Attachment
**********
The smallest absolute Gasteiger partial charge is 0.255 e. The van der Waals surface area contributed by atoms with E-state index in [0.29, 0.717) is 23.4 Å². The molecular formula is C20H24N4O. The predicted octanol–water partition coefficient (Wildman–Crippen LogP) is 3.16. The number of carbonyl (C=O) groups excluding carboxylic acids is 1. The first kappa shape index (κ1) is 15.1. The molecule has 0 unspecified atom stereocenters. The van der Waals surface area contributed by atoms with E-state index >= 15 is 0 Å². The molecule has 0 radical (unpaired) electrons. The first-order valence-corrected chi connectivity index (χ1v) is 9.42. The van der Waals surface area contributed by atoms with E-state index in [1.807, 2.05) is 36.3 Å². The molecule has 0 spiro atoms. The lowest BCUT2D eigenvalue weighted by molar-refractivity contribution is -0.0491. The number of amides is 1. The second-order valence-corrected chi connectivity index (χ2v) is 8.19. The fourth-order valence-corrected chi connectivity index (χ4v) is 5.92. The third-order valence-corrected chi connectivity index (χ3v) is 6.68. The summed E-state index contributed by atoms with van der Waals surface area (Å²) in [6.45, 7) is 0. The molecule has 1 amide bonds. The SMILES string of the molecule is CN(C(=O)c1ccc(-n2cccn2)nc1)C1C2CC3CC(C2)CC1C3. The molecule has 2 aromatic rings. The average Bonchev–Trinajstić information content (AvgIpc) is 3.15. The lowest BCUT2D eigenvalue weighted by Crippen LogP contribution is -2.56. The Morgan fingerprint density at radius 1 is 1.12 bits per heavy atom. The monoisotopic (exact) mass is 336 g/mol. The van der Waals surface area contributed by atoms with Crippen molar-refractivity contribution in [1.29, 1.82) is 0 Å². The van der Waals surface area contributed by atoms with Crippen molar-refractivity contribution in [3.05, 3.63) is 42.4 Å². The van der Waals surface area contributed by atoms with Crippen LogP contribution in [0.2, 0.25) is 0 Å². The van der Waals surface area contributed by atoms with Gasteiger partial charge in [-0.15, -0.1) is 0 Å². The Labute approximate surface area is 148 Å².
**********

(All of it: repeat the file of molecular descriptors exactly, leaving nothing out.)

The smallest absolute Gasteiger partial charge is 0.255 e. The van der Waals surface area contributed by atoms with E-state index in [0.29, 0.717) is 23.4 Å². The molecular formula is C20H24N4O. The predicted octanol–water partition coefficient (Wildman–Crippen LogP) is 3.16. The number of carbonyl (C=O) groups excluding carboxylic acids is 1. The first kappa shape index (κ1) is 15.1. The molecule has 0 unspecified atom stereocenters. The van der Waals surface area contributed by atoms with E-state index >= 15 is 0 Å². The molecule has 0 radical (unpaired) electrons. The first-order valence-corrected chi connectivity index (χ1v) is 9.42. The van der Waals surface area contributed by atoms with E-state index in [1.807, 2.05) is 36.3 Å². The molecule has 0 spiro atoms. The lowest BCUT2D eigenvalue weighted by molar-refractivity contribution is -0.0491. The number of amides is 1. The second-order valence-corrected chi connectivity index (χ2v) is 8.19. The fourth-order valence-corrected chi connectivity index (χ4v) is 5.92. The third-order valence-corrected chi connectivity index (χ3v) is 6.68. The summed E-state index contributed by atoms with van der Waals surface area (Å²) in [6.45, 7) is 0. The molecule has 1 amide bonds. The SMILES string of the molecule is CN(C(=O)c1ccc(-n2cccn2)nc1)C1C2CC3CC(C2)CC1C3. The molecule has 2 aromatic rings. The average Bonchev–Trinajstić information content (AvgIpc) is 3.15. The lowest BCUT2D eigenvalue weighted by Crippen LogP contribution is -2.56. The Morgan fingerprint density at radius 1 is 1.12 bits per heavy atom. The monoisotopic (exact) mass is 336 g/mol. The van der Waals surface area contributed by atoms with Crippen molar-refractivity contribution in [1.29, 1.82) is 0 Å². The van der Waals surface area contributed by atoms with Crippen molar-refractivity contribution in [3.05, 3.63) is 42.4 Å². The van der Waals surface area contributed by atoms with Crippen LogP contribution in [0.2, 0.25) is 0 Å². The van der Waals surface area contributed by atoms with Gasteiger partial charge in [-0.15, -0.1) is 0 Å². The Labute approximate surface area is 148 Å².